Mandu is another historical town of Madhya Pradesh. Located on the Vindhya Hills it falls in the Malwa Region of the State. It is one historical place that is not inhabited. It is only a tourist site and the nearest town is Dhar, 30-odd kilometers away. It is basically a fort the remnants of which one can see and savour. The place at one time was the capital of Mandu principality. While the rest of the city has disappeared leaving hardly any trace, the ruins in the fort around 700 years old, now maintained by the Archaeological Survey of India, are interesting for visitors.
Mandu has had a very chequered history. Starting off in the 7th& Century as a flourishing town, it was taken over by Paramaras who, however, were routed by the burgeoning Muslim feudal warriors who captured it only to lose it after a few decades. Even Akbar apparently had sent his army to snatch the place away from the then ruling Muslim warlord. Anyway, it is a very complicated history of wars won and lost as it turned out to be a long lasting game of conquering the throne and then losing it.
What, however, is the most significant memory the Muslim ruling class left behind was the romance between a Muslim ruler Baz Bahadur and a Hindu girl – a mere shepherdess. She was so beautiful that the King, Baz Bahadur, the last Sultan of Malwa, fell neck-deep in love with her. He married her, built a palace for her that fronted the distant River Narmada in accordance with her wishes. So enamoured was he of his consort that he skipped looking after the matters of state and spent his days and nights only with her. Theirs was a legendary romance that came down to modern times through word of mouth and through the songs of Roopmati. Akbar had wanted to capture both of them but, while Baz Bahadur fled away to Mewar his Rani poisoned herself.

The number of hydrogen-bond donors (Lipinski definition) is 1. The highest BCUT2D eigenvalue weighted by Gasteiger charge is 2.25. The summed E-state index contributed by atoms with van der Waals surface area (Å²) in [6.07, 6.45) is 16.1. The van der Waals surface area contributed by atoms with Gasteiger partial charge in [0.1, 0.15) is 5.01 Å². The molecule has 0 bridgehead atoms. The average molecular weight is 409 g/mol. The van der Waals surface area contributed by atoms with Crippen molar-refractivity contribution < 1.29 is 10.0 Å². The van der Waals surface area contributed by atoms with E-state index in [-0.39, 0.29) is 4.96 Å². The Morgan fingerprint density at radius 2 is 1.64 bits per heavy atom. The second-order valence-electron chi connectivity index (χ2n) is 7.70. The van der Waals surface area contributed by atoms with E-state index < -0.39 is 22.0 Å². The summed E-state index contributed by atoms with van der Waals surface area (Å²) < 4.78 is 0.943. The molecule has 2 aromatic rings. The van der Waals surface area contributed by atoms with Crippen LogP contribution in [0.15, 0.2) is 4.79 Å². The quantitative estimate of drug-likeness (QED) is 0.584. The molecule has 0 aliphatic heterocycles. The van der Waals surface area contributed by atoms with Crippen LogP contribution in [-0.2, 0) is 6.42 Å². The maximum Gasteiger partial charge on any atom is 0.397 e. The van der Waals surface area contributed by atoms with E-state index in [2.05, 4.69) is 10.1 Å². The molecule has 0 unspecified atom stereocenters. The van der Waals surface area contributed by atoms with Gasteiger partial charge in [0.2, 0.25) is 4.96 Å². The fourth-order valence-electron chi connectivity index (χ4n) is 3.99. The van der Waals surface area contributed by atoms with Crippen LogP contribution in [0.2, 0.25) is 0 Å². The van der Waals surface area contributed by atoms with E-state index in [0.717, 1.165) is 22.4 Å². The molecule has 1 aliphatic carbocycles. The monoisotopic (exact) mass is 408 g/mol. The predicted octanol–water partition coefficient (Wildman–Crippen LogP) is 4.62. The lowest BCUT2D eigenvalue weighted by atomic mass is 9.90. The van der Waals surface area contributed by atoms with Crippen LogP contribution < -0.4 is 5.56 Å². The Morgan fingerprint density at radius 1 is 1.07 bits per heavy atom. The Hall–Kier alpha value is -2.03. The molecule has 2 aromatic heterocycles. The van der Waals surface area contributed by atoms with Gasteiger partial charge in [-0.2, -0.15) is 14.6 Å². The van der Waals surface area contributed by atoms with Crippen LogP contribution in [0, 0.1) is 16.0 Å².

The remains are spread over a huge area and one has to have a vehicle to take a look at them. Of note are the Roopmati’s pavilions, Rewa Kund, Jahaz Mahal, Hindola Mahal, Baz Bahadur’s palace. While the Jahaz Mahal and Hindola Mahal were constructed in different eras they complement each other as a set of buildings. Jahaz Mahal is very interesting in the sense it is built between two lakes giving the impression of a ship sailing through the waters. It was constructed by Ghyas ud din Khilji more than six hundred years ago.
Hindola Mahal, too, is more or less of the same vintage but it is said that its construction may have started in early 15th Century during Hoshang Shah’s reign but was completed at the end of the century by Ghyas ud din Khilji. Hindola Mahal could have been used as an audience hall
There are remnants of Hindu and Jain structures scattered in the area. Those may be of specific interests of the community concerned. The jahaz Mahal and the pavilions of Baz Bahadur’s Palace and those Roopmati’s Palace are what lure the visitors to this rather indifferently connected place. Nonetheless, the State Tourism Department has a good outfit for spending a night in comfort.